Please don’t! We appreciate your support of the OWRC, but we know from experience that when students get a blanket requirement of this kind, most of them wait until the last minute and then come in simply to get us to verify their presence; they don’t plan to make any substantial changes in their papers. This creates a traffic jam in the center and may prevent other students, who are serious about improving their writing, from getting the help that they seek on their own. Please see the next question for suggestions on how to encourage your students to take advantage of our services.
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Q: How can I encourage my students to use the OWRC?
A: Here are some suggestions:

SHORT VERSION: The Odegaard Writing & Research Center is a free interdisciplinary writing center providing writing and research assistance from trained writing tutors and librarians during all stages of the writing process.  Open Sunday from 12:00pm-9:00pm, Monday-Thursday from 9:00am-9:00pm, and Friday from 9:00am-3:00pm.  Please visit http://www.depts.washington.edu/owrc to reserve your spot and for more information about services and staff members.  

LONGER VERSION: The Odegaard Writing & Research Center offers free, one-to-one help with all aspects of writing at any stage in the writing process -- even if all you have is the assignment sheet.  To make an appointment and browse the center's online resources, please visit: http://www.depts.washington.edu/owrc.  Located on the first floor of the Odegaard Library, in room 121, the OWRC is open Sunday from 12:00pm-9:00pm, Monday-Thursday from 9:00am-9:00pm, and Friday from 9:00am-3:00pm. To make the best use of your time at the OWRC, please bring a copy of your assignment with you, along with notes and course readings to help tutors better understand the writing context.  We'll have lots of questions for you, but please know that the OWRC will not proofread papers or talk with you about grades.  Instead we're here to support you long-term as a writer by helping you develop good habits and strategies suitable for a variety of writing situations.

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Q: Should I give extra credit points to students who use the OWRC?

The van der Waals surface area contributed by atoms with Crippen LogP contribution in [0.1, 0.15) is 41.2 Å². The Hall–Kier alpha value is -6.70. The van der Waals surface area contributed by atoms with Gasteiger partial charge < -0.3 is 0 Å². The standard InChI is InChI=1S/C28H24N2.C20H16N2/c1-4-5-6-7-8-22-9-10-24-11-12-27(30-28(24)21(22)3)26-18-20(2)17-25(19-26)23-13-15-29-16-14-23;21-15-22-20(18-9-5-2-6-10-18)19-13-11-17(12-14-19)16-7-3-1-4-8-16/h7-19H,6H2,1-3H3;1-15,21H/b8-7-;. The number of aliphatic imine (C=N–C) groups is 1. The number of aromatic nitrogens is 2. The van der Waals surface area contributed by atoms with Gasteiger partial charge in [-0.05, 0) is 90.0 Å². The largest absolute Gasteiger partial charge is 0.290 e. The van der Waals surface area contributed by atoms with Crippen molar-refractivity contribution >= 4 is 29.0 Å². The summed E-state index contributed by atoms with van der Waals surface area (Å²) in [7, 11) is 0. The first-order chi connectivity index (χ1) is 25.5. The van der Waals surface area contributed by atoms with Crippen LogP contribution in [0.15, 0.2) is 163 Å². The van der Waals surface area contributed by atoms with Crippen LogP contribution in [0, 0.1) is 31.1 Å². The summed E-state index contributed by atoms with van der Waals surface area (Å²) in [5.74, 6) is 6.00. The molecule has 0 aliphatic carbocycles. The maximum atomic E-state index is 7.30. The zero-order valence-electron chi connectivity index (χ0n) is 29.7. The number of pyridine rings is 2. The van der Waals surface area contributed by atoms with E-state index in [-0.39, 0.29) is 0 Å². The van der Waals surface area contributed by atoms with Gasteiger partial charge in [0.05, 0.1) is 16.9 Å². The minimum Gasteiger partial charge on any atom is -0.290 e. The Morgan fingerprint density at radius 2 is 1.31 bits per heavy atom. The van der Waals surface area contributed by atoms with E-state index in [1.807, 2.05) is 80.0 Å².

A:
Use your best judgment.  While awarding extra points may give shy or reluctant students extra incentive to visit, our past experience indicates that many students make appointments simply to get the points without the intent to improve as writers.  Students who make these perfunctory appointments block other students who have actively and independently chosen to get help from using our services. 

Q: Will I know if one of my students uses the OWRC?
A: Yes, as long as the student in question has not requested otherwise, we are happy to send a brief summary of student sessions regarding a given course to the instructor.  This process can be hampered if the student doesn’t know the instructor’s name or the course number or neglects to fill out that part of the form when signing up for an appointment.  If you request a list of student visits, please provide us with a class roster as a supplemental means of searching our database.

If you would like to know whether or not one or more of your students came into the center, please send an e-mail to owrc@u.washington.edu. 
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Q: Many of my students are terrible proofreaders. Can I suggest that they bring their papers to the OWRC for proofreading?
A: No, but you can suggest that they go to the OWRC to learn how to recognize and correct their own errors. Our consultants won’t do students’ editing or proofreading for them simply because they won’t learn anything that way, but we are happy to provide case-by-case, gradual instruction in grammar, usage, sentence structure, punctuation, etc., in the context of reading and discussing the writing that students bring to us.
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Q: Can the OWRC help students who are struggling because English is not their native language?